A tome, toma, or tomme is a kind of petite, round cheese made on the same farm from which its milk is sourced. French cheese lovers tend to associate tomme-style cheese with its circular round shape, earthy gray-brown rind, and intensely nutty taste. Despite all the similarities, there’s tons of variety when it comes to the type of milk and the overall flavor profile of the cheeses that fall under the umbrella of tomme. Though these cheeses are a classic French invention, American production has spread the claim to all kinds of tommes: semi-soft, hard, washed, natural rind… and the list grows alongside new recipes and methods. So with all this variety, what makes a tomme a tomme?

  • All About Alpine Cheeses

    The family of cheeses known as alpine is bigger than the Von Trapps, and every bit as engaging. While as Americans we tend to lump these cheeses together under the blanket term, “Swiss,” there are many amazing cheeses that have little in common with the Swiss you’ll find at your local supermarket. The term “alpine cheese” simply means any cheese indigenous to the Alps, the European mountain range marking the borders of Switzerland, France, Austria, and Italy. These cheeses have achieved global fame and replication, however, because of the centuries-old recipes and methods that make these cheeses so special.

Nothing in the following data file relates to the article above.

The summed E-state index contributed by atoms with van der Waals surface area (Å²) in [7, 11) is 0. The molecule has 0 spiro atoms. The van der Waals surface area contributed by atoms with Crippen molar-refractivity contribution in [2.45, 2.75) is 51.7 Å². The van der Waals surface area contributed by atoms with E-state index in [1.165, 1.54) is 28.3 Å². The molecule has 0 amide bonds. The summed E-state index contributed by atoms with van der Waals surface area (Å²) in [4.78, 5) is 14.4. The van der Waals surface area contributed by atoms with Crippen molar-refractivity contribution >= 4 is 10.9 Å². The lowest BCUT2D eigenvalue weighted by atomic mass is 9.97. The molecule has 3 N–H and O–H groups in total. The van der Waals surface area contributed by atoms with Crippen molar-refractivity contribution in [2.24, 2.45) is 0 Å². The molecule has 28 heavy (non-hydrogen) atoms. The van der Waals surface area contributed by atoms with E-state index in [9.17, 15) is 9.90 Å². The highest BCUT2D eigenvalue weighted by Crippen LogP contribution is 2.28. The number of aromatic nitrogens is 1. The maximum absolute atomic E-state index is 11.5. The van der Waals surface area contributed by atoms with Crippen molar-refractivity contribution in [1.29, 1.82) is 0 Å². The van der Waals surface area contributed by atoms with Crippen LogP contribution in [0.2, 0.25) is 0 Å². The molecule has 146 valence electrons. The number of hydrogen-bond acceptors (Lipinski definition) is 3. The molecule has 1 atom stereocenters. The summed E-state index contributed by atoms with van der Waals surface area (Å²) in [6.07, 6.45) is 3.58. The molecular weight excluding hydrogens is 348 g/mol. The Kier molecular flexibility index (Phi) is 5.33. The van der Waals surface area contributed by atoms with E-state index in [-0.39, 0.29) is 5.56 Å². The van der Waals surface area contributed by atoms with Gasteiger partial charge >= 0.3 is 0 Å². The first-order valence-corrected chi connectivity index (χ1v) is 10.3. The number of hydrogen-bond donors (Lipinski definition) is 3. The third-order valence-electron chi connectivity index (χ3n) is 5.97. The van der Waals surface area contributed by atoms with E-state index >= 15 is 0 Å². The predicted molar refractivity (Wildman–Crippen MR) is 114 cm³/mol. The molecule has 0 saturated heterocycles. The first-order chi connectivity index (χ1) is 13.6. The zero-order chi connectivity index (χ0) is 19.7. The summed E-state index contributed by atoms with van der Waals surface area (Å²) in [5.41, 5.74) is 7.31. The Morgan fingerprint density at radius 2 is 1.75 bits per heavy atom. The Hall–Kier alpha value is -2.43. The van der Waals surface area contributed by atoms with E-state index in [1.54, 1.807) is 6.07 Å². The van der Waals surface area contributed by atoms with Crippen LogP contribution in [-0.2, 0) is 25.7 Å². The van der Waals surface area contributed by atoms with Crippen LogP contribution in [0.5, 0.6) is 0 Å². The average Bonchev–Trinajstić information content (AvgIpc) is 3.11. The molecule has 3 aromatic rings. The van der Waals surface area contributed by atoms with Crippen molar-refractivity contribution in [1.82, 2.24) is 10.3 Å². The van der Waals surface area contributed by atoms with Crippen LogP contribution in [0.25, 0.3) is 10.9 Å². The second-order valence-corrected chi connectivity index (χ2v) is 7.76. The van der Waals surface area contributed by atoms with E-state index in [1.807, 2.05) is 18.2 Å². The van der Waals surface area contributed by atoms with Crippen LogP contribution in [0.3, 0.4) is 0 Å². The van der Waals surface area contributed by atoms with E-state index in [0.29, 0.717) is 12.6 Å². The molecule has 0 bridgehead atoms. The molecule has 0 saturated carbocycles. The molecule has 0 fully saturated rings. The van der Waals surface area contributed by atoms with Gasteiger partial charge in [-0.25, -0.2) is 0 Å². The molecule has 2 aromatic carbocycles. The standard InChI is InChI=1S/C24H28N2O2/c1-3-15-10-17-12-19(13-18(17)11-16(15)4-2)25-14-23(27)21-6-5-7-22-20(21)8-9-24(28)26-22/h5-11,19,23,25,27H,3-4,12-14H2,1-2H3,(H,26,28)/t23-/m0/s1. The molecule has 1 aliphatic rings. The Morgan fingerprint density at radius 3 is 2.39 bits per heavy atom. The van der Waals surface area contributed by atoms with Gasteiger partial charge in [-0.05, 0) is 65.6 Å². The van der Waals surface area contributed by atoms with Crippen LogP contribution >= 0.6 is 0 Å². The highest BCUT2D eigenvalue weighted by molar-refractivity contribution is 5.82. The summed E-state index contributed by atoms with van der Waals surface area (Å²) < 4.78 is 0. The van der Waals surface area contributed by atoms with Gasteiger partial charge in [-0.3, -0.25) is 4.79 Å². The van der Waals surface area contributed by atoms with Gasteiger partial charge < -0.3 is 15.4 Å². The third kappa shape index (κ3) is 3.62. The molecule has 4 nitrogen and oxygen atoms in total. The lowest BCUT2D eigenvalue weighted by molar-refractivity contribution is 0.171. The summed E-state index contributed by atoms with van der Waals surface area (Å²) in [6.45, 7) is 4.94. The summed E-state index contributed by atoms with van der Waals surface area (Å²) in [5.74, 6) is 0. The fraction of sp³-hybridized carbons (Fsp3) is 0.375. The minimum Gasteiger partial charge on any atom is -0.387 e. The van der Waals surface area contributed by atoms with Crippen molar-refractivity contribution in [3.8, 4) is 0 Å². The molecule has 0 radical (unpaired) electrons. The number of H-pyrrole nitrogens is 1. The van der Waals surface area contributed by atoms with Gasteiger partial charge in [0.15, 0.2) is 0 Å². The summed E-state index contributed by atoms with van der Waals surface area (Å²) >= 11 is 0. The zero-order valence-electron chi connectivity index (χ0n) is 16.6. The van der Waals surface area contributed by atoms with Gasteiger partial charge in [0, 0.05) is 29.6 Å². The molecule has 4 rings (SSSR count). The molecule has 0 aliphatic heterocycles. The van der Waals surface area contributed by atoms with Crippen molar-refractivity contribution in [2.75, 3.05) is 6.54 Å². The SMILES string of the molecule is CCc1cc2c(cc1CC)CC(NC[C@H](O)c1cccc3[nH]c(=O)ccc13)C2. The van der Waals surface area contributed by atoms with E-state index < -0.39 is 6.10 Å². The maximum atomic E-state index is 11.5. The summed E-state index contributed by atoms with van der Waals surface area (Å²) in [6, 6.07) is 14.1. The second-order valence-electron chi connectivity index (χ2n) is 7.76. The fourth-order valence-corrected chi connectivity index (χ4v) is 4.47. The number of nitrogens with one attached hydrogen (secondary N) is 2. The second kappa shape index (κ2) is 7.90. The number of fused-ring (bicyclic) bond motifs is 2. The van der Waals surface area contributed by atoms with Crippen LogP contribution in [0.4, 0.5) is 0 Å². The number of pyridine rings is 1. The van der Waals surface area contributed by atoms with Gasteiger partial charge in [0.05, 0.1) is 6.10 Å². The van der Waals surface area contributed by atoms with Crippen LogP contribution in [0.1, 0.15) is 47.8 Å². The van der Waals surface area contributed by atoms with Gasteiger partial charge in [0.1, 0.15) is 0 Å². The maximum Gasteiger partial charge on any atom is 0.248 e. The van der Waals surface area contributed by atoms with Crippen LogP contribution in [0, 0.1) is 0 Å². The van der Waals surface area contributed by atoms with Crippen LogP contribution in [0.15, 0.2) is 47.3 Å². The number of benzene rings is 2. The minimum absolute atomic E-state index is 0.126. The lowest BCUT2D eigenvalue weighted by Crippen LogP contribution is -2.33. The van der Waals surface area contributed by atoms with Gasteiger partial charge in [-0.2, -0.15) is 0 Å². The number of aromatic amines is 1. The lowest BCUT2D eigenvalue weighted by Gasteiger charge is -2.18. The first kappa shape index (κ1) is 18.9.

• All About Gouda

    Whether you like it soft, pale, and mild, or crunchy, caramel-colored, and rich, it’s all gouda! These days, many makers are even experimenting with increasingly popular goat Goudas, and goudas flavored with everything from fenugreek to pesto. Thinking that’s a lot of variation? Yep, you’re right. Read on to find out what holds this family of cheeses together — and how it all began.

  • Plastic-Aged Sharp (American-Style) Cheddar

    Cheddar is one of the most common cheeses here in the states. While artisan cheesemakers have gone wild with variations from goat to clothbound to blue, the cheddar most of us are familiar with is the plastic-wrapped block you can find at the grocery store. But how much do you really know about this popular cheese?